Floyd murder repels African countries


By Joyce Chimbi

Africa has reacted to the killing of an unarmed African-American man by a white police officer in the US with utter outrage. How George Floyd’s life was taken away is an image that speaks volumes. It says that this shocking level of police brutality towards a minority group is not an isolated incident, and that had this incident not been caught on camera, the officer would have literally gotten away with murder.
Equally terrifying is the fact that there were three other officers at the scene who found no fault with the brutal manner in which the life of a black man was cruelly taken away. Through various twitter hashtags such as #BlackLivesMatter and #JusticeForGeorgeFloyd, Africans from all walks of life have continued to express their anger and disgust on social media over this killing, and with the manner in which events have unfolded since Floyd’s death on May 25.
It is unfathomable that the worst punishment so far meted on the three other officers at the scene of this heinous crime, is that they were fired from their jobs.
This incident has exposed America’s underbelly of racial inequalities and the truth that black people are killed by law enforcement in despicably and disproportionately high numbers. Against this backdrop, Africa has expressed an outpouring of anger over this highest level of injustice that seems to go on unabated. South Africa’s ruling African National Congress party has criticized the US society for placing such a low value on black lives. The African Union (AU) Chairperson Cyril Ramaphosa has called the death of Floyd a murder.
According to Ramaphosa, the AU “shares the anger of millions in the United States and across the world.” He emphasized, “Global solidarity demands that we also stand as one against all forms of racism and intolerance.”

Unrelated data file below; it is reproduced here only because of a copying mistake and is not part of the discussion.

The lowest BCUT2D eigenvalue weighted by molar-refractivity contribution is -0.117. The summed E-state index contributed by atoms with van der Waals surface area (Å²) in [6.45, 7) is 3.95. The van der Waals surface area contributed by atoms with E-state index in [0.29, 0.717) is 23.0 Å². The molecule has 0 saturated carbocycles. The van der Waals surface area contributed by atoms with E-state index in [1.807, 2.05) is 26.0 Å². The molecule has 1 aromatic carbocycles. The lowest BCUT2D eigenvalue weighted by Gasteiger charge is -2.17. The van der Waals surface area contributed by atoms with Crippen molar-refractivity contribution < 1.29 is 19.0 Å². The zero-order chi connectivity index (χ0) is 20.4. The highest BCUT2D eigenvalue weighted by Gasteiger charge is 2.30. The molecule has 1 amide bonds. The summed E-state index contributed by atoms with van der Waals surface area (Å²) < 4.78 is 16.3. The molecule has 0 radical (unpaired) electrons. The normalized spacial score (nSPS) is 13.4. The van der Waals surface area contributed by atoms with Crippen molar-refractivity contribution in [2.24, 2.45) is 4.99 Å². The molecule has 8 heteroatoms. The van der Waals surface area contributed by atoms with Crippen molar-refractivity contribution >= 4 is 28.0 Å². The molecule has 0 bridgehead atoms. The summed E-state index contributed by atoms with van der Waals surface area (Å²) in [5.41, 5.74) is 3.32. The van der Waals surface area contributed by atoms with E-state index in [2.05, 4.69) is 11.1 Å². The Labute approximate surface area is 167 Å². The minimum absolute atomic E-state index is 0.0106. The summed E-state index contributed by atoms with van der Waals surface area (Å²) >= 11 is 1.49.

The Forum of Former Heads of State and Government has urged countries across the African continent to “raise a strong protest” over Floyd’s death.
A statement released by former Beninese president NicephoreSoglo reads in part: “What level of cruelty must you reach that the entire world finally wakes up and manifests its indignation. Enough is enough.” Used to be on the receiving end for various human rights abuses including police brutality, Africans are pointing to a double standard over US police treatment of the black minority community.
In a strongly worded statement on Friday, the AU Commission Chairperson MoussaFakiMahamat called for the, “rejection of the continuing discriminatory practices against black citizens.”
This comment echoed other statements released from US embassies or ambassadors in various African countries including Democratic Republic of Congo, Zimbabwe, Kenya, Uganda and Tanzania. Importantly, these statements are a telling departure from the past as US embassies overseas do not comment on domestic affairs in the US, therein showing that the situation has reached a tipping point. And, this further points to brewing diplomatic fallout over such blatant abuse of human rights.
This far, there have been demonstrations in Liberia at the US Embassy to the country and street protests in Kenya and Nigeria. Similar gatherings were not approved in many other African cities because of COVID-19.
Considered a “beacon of democracy” and a superpower, the US may well lose its moral high ground and legitimacy to monitor and condemn so-called human right abuses in other countries, especially in Africa. Experts on human rights and civil society movements in Africa now say that the death of Floyd personifies police violence and systemic racism. Many now consider the US to be at a crossroads, a country in crisis, and turning on its own people as racial tensions reach an all-time high.
It defies belief that today, the US remains entangled in racial violence and discrimination against minorities, and this is an indelible stain on a country that developing countries have looked up to for support for many years.
It is now clear as day that Malcolm’s X speech in 1964 at the Organization of African Unity, now African Union, urging his “African brothers and sisters” to be aware of the discrimination faced by African-Americans lives long on 56 years later.
–The Daily Mail-Global Times news exchange item